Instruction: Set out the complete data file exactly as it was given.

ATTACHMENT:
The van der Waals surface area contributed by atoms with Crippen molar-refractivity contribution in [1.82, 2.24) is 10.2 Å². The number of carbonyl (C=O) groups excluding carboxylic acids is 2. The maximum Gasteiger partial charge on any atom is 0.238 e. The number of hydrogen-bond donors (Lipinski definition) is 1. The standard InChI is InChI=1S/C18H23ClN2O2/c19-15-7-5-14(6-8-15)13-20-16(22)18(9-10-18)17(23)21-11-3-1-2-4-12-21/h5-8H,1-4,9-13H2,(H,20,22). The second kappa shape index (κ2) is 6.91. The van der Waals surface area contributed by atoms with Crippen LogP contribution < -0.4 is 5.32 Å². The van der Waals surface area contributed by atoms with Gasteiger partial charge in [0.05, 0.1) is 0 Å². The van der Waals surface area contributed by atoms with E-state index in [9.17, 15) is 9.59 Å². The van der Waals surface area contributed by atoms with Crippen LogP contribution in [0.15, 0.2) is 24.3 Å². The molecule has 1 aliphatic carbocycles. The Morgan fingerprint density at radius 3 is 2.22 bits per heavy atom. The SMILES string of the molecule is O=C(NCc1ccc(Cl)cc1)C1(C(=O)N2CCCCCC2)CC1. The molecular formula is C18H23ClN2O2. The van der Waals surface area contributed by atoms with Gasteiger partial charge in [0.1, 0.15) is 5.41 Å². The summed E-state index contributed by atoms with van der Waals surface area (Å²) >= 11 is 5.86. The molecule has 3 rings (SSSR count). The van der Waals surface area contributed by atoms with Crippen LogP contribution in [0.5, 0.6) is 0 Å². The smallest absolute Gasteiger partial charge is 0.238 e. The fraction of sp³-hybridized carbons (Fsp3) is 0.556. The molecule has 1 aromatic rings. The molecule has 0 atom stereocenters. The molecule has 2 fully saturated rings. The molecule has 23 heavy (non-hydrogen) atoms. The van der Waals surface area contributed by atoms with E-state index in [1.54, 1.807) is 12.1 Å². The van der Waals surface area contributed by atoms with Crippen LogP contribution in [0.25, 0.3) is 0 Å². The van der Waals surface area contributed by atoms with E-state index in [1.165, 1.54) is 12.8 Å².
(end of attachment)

The van der Waals surface area contributed by atoms with Crippen molar-refractivity contribution in [1.82, 2.24) is 10.2 Å². The number of carbonyl (C=O) groups excluding carboxylic acids is 2. The maximum Gasteiger partial charge on any atom is 0.238 e. The number of hydrogen-bond donors (Lipinski definition) is 1. The standard InChI is InChI=1S/C18H23ClN2O2/c19-15-7-5-14(6-8-15)13-20-16(22)18(9-10-18)17(23)21-11-3-1-2-4-12-21/h5-8H,1-4,9-13H2,(H,20,22). The second kappa shape index (κ2) is 6.91. The van der Waals surface area contributed by atoms with Crippen LogP contribution < -0.4 is 5.32 Å². The van der Waals surface area contributed by atoms with Gasteiger partial charge in [0.05, 0.1) is 0 Å². The van der Waals surface area contributed by atoms with E-state index in [9.17, 15) is 9.59 Å². The van der Waals surface area contributed by atoms with Crippen LogP contribution in [0.15, 0.2) is 24.3 Å². The molecule has 1 aliphatic carbocycles. The Morgan fingerprint density at radius 3 is 2.22 bits per heavy atom. The SMILES string of the molecule is O=C(NCc1ccc(Cl)cc1)C1(C(=O)N2CCCCCC2)CC1. The molecular formula is C18H23ClN2O2. The van der Waals surface area contributed by atoms with Gasteiger partial charge in [0.1, 0.15) is 5.41 Å². The summed E-state index contributed by atoms with van der Waals surface area (Å²) >= 11 is 5.86. The molecule has 3 rings (SSSR count). The van der Waals surface area contributed by atoms with Crippen LogP contribution in [0.5, 0.6) is 0 Å². The smallest absolute Gasteiger partial charge is 0.238 e. The fraction of sp³-hybridized carbons (Fsp3) is 0.556. The molecule has 1 aromatic rings. The molecule has 0 atom stereocenters. The molecule has 2 fully saturated rings. The molecule has 23 heavy (non-hydrogen) atoms. The van der Waals surface area contributed by atoms with E-state index in [1.54, 1.807) is 12.1 Å². The van der Waals surface area contributed by atoms with Crippen LogP contribution in [0.25, 0.3) is 0 Å². The van der Waals surface area contributed by atoms with E-state index in [1.165, 1.54) is 12.8 Å².